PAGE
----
Project Director: Rev. Dr. Andrew Keuer
To enrich support and care for the bereaved by developing liturgical practices that sustain the faith of grief-stricken worshipers while remaining vibrant and inclusive of the whole church community.
Summarize your grant project and how it will address a need in your worshiping community.
In this past year, six members of our congregation have lost their spouse, many of whom were key servants in this church. Many other members of our church have lost mothers, aunts, uncles, siblings, cousins, and children. Now that covid restrictions are lifted in Texas and congregants are reconnecting with Sunday morning worship, we intend to explore in this worship project the question of how our worship services might deeply and wisely minister to those living through the grief of bereavement?
What two questions might you ask about worship in the coming year that will generate theological reflection and shape your project?
What Sunday morning practices and theological themes already sustain and comfort the bereaved? Similarly, what theological concepts encourage the whole congregation to remain mindful of and present to the bereaved? How can such elements be reengaged in creative ways?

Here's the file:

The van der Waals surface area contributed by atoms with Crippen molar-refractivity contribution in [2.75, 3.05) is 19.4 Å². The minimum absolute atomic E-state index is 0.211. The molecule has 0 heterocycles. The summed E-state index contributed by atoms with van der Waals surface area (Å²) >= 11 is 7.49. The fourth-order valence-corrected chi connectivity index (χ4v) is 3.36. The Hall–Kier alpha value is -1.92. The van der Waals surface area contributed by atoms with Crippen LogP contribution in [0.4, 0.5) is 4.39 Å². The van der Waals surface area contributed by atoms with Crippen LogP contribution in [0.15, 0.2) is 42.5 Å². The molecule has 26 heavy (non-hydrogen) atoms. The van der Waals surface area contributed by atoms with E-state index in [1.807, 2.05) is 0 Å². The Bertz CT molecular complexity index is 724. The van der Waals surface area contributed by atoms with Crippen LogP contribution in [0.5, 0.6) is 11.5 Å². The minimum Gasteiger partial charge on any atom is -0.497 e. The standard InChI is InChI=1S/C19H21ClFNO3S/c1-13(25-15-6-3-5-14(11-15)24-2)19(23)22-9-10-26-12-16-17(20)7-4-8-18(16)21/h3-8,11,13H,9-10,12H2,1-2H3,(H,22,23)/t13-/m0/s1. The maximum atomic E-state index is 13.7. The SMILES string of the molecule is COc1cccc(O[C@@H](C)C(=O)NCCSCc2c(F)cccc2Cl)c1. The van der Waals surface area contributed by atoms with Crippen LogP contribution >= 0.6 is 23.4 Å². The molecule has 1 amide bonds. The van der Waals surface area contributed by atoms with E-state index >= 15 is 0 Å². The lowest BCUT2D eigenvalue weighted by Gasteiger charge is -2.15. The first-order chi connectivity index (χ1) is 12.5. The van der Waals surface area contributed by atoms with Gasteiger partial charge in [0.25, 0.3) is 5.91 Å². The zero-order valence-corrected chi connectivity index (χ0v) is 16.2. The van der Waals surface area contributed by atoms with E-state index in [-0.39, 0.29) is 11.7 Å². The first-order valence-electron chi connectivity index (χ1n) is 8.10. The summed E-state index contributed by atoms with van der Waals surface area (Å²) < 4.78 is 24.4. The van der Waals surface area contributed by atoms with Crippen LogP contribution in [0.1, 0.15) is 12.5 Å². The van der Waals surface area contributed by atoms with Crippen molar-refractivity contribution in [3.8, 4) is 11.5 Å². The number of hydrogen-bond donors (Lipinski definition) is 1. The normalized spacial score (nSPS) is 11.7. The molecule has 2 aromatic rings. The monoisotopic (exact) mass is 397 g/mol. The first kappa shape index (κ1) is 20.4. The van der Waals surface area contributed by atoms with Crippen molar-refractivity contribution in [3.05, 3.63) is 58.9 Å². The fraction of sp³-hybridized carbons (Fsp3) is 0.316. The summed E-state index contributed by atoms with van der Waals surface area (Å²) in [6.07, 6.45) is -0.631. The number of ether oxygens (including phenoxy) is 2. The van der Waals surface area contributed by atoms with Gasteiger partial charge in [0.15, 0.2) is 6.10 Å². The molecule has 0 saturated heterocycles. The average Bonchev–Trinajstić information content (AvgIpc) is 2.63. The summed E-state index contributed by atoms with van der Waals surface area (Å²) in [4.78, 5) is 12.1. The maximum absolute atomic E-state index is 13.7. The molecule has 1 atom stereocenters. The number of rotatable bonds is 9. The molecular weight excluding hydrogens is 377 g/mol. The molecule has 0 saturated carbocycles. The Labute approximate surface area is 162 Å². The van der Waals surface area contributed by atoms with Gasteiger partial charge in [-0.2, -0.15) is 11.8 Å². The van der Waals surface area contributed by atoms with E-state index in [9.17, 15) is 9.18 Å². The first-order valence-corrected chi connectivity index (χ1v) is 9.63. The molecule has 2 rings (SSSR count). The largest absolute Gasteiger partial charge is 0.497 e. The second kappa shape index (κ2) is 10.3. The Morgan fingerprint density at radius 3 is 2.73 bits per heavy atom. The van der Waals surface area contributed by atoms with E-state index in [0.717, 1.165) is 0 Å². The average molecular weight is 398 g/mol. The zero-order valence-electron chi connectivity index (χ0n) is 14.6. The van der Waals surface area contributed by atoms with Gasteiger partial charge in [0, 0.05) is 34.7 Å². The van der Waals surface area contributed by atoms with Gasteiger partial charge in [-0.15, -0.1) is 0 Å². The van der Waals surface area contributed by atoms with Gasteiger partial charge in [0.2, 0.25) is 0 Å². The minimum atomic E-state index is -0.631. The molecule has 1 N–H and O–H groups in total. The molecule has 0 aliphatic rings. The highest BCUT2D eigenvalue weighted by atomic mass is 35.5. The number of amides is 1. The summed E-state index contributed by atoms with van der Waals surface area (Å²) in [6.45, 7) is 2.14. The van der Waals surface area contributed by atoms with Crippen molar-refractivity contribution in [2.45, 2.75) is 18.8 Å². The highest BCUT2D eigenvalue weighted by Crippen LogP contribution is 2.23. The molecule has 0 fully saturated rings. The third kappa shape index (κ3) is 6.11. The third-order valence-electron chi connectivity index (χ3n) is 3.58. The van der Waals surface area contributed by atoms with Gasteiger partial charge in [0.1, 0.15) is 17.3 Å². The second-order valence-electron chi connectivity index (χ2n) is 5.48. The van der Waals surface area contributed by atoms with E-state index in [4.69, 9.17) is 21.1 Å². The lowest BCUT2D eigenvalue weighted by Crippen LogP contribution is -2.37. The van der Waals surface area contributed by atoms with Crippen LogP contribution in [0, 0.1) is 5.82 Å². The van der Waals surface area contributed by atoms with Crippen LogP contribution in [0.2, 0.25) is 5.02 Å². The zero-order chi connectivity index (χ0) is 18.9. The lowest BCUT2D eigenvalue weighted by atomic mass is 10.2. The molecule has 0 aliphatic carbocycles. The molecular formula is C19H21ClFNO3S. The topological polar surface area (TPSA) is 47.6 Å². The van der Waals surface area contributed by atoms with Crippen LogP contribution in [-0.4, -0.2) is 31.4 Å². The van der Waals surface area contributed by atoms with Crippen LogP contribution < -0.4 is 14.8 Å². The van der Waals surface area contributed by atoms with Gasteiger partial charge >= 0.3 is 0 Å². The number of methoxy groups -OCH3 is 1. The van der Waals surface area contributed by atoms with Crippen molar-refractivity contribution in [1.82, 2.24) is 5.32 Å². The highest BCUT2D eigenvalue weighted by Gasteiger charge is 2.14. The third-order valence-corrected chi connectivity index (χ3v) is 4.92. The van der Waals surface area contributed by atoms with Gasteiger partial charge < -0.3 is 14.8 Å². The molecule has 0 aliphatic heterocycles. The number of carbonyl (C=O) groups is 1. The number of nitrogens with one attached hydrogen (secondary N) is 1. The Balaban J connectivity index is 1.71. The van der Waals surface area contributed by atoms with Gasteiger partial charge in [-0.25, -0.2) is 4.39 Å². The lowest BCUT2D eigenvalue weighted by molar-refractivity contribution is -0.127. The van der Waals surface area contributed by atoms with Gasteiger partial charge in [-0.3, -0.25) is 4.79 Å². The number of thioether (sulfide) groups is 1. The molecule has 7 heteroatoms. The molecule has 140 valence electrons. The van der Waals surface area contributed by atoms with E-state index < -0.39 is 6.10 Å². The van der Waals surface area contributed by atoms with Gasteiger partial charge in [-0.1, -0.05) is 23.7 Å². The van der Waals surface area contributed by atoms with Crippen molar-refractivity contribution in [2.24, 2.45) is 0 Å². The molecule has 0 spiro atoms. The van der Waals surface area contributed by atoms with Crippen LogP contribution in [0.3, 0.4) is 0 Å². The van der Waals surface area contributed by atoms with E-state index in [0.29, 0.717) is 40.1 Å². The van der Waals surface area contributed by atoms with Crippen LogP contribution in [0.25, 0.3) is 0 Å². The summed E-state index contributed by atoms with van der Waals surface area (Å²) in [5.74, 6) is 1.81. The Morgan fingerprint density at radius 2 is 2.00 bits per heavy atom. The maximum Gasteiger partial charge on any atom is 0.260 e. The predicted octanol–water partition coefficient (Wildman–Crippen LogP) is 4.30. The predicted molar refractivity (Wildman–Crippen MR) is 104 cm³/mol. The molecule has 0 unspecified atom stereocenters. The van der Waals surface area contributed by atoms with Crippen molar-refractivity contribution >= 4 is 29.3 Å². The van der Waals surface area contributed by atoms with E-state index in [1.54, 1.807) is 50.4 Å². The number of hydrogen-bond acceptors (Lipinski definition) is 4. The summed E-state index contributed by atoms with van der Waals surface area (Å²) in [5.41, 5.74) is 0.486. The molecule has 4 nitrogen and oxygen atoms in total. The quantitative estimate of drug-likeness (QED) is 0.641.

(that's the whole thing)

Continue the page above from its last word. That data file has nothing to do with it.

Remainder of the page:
What Sunday morning worship elements can be designed or emphasized that will have a spill-over effect on pastoral care and mutual member care that transpires throughout the week to bereaved or grief-stricken members?
How will your project impact the worship life and habits of the congregation?
As a congregation who appreciates our own liturgical traditions, this project which focuses us on one specific aspect of Sunday morning worship can deepen our vocabulary and functional theology of worship that characterizes our liturgical patterns. Finding a deeper and more expansive language through which to speak together about this one issue, will have a "spill over" effect and impact our regular worship planning more generally. In addition to impacting our Worship Committee's planning, this vital worship project (for which LEC seeks a grant) is to also incorporate the assessment and inclusion of specific pastoral needs into the worship services, thereby integrating pastoral care and liturgical leadership.
What might be your greatest challenges (or challenging opportunities)?
Our orientation to traditional patterns carries the risk of always finding a reason to say "well, how we did this in the past was..." While such preface statements often precede wonderful memories, they also stifle the discernment that seeks to actively engagement people in their current spiritual state. For this reason and to avoid a cul-de-sac in our discussions, we have included three guest speakers on topics of grief and worship to freshen our discussions and expand our conversation.
What do you hope to learn from the Grants Event and other grant recipients?
After teaching in theological academia for the past decade, our Pastor is particularly interested in considering new patterns and theological concepts in relation to the substance of worship, worship leadership and worship planning. Also, this project gives opportunity for our Worship Committee to glean some new ideas, that can then be shared with the congregation. As we share our starting questions and later our findings, we look forward hearing feedback and expect some future collaborations.